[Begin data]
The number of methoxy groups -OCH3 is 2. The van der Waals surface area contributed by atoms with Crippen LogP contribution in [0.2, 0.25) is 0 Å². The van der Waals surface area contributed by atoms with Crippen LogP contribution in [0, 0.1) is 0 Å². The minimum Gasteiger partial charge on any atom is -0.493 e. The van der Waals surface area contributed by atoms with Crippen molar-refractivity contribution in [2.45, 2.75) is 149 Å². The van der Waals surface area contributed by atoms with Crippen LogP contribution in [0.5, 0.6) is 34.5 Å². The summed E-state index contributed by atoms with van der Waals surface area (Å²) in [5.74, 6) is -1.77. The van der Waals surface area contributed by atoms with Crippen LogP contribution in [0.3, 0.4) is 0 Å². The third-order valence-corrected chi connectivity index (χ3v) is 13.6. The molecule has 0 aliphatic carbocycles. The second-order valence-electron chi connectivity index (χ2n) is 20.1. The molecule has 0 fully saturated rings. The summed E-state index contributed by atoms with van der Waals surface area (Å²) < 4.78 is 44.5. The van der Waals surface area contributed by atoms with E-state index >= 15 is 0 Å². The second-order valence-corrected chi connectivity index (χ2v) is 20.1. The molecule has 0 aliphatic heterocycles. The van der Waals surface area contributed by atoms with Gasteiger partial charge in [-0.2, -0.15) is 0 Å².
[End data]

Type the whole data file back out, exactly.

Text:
The number of methoxy groups -OCH3 is 2. The van der Waals surface area contributed by atoms with Crippen LogP contribution in [0.2, 0.25) is 0 Å². The van der Waals surface area contributed by atoms with Crippen LogP contribution in [0, 0.1) is 0 Å². The minimum Gasteiger partial charge on any atom is -0.493 e. The van der Waals surface area contributed by atoms with Crippen molar-refractivity contribution in [2.45, 2.75) is 149 Å². The van der Waals surface area contributed by atoms with Crippen LogP contribution in [0.5, 0.6) is 34.5 Å². The summed E-state index contributed by atoms with van der Waals surface area (Å²) in [5.74, 6) is -1.77. The van der Waals surface area contributed by atoms with Crippen LogP contribution in [0.3, 0.4) is 0 Å². The third-order valence-corrected chi connectivity index (χ3v) is 13.6. The molecule has 0 aliphatic carbocycles. The second-order valence-electron chi connectivity index (χ2n) is 20.1. The molecule has 0 fully saturated rings. The summed E-state index contributed by atoms with van der Waals surface area (Å²) < 4.78 is 44.5. The van der Waals surface area contributed by atoms with E-state index >= 15 is 0 Å². The second-order valence-corrected chi connectivity index (χ2v) is 20.1. The molecule has 0 aliphatic heterocycles. The van der Waals surface area contributed by atoms with Gasteiger partial charge in [-0.2, -0.15) is 0 Å².